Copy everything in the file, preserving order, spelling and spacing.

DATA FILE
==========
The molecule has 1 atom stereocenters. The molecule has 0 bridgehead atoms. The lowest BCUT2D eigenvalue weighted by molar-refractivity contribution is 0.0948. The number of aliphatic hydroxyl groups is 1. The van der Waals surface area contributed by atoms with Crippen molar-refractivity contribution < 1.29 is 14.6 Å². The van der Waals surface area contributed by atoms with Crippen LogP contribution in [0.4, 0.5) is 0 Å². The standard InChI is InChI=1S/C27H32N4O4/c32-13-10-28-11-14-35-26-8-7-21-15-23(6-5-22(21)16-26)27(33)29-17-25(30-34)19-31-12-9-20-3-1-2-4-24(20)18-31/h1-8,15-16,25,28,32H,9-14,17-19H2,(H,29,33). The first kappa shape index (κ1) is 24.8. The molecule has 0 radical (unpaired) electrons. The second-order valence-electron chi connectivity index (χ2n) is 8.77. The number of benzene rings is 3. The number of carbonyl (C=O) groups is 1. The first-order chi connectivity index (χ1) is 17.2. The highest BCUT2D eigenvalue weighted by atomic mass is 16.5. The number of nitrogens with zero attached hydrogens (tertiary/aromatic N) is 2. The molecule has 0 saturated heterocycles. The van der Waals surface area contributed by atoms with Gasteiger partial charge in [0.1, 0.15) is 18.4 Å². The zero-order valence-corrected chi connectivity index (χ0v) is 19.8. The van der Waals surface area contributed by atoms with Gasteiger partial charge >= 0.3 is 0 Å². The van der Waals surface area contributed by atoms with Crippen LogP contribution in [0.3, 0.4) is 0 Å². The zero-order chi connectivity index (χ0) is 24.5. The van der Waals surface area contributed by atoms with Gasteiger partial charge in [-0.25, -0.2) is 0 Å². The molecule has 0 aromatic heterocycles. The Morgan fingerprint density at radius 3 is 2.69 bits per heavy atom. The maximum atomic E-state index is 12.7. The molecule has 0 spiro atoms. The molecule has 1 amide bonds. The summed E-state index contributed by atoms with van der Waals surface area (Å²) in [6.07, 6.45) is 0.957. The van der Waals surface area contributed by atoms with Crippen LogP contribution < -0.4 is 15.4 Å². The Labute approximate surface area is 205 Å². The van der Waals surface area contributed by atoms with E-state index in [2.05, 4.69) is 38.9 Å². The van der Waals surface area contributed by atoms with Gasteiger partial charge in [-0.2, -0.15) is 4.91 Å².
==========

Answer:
The molecule has 1 atom stereocenters. The molecule has 0 bridgehead atoms. The lowest BCUT2D eigenvalue weighted by molar-refractivity contribution is 0.0948. The number of aliphatic hydroxyl groups is 1. The van der Waals surface area contributed by atoms with Crippen molar-refractivity contribution < 1.29 is 14.6 Å². The van der Waals surface area contributed by atoms with Crippen LogP contribution in [0.4, 0.5) is 0 Å². The standard InChI is InChI=1S/C27H32N4O4/c32-13-10-28-11-14-35-26-8-7-21-15-23(6-5-22(21)16-26)27(33)29-17-25(30-34)19-31-12-9-20-3-1-2-4-24(20)18-31/h1-8,15-16,25,28,32H,9-14,17-19H2,(H,29,33). The first kappa shape index (κ1) is 24.8. The molecule has 0 radical (unpaired) electrons. The second-order valence-electron chi connectivity index (χ2n) is 8.77. The number of benzene rings is 3. The number of carbonyl (C=O) groups is 1. The first-order chi connectivity index (χ1) is 17.2. The highest BCUT2D eigenvalue weighted by atomic mass is 16.5. The number of nitrogens with zero attached hydrogens (tertiary/aromatic N) is 2. The molecule has 0 saturated heterocycles. The van der Waals surface area contributed by atoms with Gasteiger partial charge in [0.1, 0.15) is 18.4 Å². The zero-order valence-corrected chi connectivity index (χ0v) is 19.8. The van der Waals surface area contributed by atoms with Gasteiger partial charge >= 0.3 is 0 Å². The van der Waals surface area contributed by atoms with Crippen LogP contribution in [0.3, 0.4) is 0 Å². The zero-order chi connectivity index (χ0) is 24.5. The van der Waals surface area contributed by atoms with Gasteiger partial charge in [-0.25, -0.2) is 0 Å². The molecule has 0 aromatic heterocycles. The Morgan fingerprint density at radius 3 is 2.69 bits per heavy atom. The maximum atomic E-state index is 12.7. The molecule has 0 spiro atoms. The molecule has 1 amide bonds. The summed E-state index contributed by atoms with van der Waals surface area (Å²) in [6.07, 6.45) is 0.957. The van der Waals surface area contributed by atoms with Crippen LogP contribution < -0.4 is 15.4 Å². The Labute approximate surface area is 205 Å². The van der Waals surface area contributed by atoms with E-state index in [2.05, 4.69) is 38.9 Å². The van der Waals surface area contributed by atoms with Gasteiger partial charge in [-0.2, -0.15) is 4.91 Å².